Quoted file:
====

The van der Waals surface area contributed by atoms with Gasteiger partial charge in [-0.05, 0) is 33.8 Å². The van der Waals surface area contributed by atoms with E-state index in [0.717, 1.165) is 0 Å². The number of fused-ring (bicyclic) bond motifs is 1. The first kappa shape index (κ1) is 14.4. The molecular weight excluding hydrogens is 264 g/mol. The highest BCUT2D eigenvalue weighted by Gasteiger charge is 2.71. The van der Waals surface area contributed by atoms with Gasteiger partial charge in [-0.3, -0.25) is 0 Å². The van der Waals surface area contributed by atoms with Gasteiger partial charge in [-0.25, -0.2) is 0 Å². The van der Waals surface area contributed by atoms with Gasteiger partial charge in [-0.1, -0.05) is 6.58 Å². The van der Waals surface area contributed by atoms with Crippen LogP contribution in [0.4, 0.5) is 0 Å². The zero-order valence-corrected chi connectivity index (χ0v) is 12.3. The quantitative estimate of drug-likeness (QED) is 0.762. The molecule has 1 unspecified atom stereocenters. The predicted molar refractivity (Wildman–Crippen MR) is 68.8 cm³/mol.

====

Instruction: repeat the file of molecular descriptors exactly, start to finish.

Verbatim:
The van der Waals surface area contributed by atoms with Gasteiger partial charge in [-0.05, 0) is 33.8 Å². The van der Waals surface area contributed by atoms with E-state index in [0.717, 1.165) is 0 Å². The number of fused-ring (bicyclic) bond motifs is 1. The first kappa shape index (κ1) is 14.4. The molecular weight excluding hydrogens is 264 g/mol. The highest BCUT2D eigenvalue weighted by Gasteiger charge is 2.71. The van der Waals surface area contributed by atoms with Gasteiger partial charge in [-0.3, -0.25) is 0 Å². The van der Waals surface area contributed by atoms with Gasteiger partial charge in [-0.25, -0.2) is 0 Å². The van der Waals surface area contributed by atoms with Gasteiger partial charge in [-0.1, -0.05) is 6.58 Å². The van der Waals surface area contributed by atoms with Crippen LogP contribution in [0.4, 0.5) is 0 Å². The zero-order valence-corrected chi connectivity index (χ0v) is 12.3. The quantitative estimate of drug-likeness (QED) is 0.762. The molecule has 1 unspecified atom stereocenters. The predicted molar refractivity (Wildman–Crippen MR) is 68.8 cm³/mol.